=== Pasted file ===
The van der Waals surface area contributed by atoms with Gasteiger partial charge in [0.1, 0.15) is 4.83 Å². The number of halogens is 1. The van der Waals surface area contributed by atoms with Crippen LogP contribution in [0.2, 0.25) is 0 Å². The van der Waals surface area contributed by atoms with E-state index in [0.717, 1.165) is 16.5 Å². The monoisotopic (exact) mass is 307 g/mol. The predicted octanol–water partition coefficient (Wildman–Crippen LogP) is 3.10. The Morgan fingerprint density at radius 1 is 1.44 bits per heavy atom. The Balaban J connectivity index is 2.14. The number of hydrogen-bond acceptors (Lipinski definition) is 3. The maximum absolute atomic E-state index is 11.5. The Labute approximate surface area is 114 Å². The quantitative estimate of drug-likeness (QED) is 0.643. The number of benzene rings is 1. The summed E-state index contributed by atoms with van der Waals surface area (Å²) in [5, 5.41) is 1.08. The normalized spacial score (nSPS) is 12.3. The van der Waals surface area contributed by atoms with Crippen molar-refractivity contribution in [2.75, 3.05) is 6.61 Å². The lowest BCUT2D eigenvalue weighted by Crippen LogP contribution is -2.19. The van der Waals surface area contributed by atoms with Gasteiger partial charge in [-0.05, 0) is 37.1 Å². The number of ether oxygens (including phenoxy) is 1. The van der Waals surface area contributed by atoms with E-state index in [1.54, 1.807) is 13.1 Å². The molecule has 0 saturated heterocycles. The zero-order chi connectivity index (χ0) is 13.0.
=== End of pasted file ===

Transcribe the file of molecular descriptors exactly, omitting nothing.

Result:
The van der Waals surface area contributed by atoms with Gasteiger partial charge in [0.1, 0.15) is 4.83 Å². The number of halogens is 1. The van der Waals surface area contributed by atoms with Crippen LogP contribution in [0.2, 0.25) is 0 Å². The van der Waals surface area contributed by atoms with E-state index in [0.717, 1.165) is 16.5 Å². The monoisotopic (exact) mass is 307 g/mol. The predicted octanol–water partition coefficient (Wildman–Crippen LogP) is 3.10. The Morgan fingerprint density at radius 1 is 1.44 bits per heavy atom. The Balaban J connectivity index is 2.14. The number of hydrogen-bond acceptors (Lipinski definition) is 3. The maximum absolute atomic E-state index is 11.5. The Labute approximate surface area is 114 Å². The quantitative estimate of drug-likeness (QED) is 0.643. The number of benzene rings is 1. The summed E-state index contributed by atoms with van der Waals surface area (Å²) in [5, 5.41) is 1.08. The normalized spacial score (nSPS) is 12.3. The van der Waals surface area contributed by atoms with Crippen molar-refractivity contribution in [2.75, 3.05) is 6.61 Å². The lowest BCUT2D eigenvalue weighted by Crippen LogP contribution is -2.19. The van der Waals surface area contributed by atoms with Gasteiger partial charge in [-0.05, 0) is 37.1 Å². The number of ether oxygens (including phenoxy) is 1. The van der Waals surface area contributed by atoms with E-state index in [1.54, 1.807) is 13.1 Å². The molecule has 0 saturated heterocycles. The zero-order chi connectivity index (χ0) is 13.0.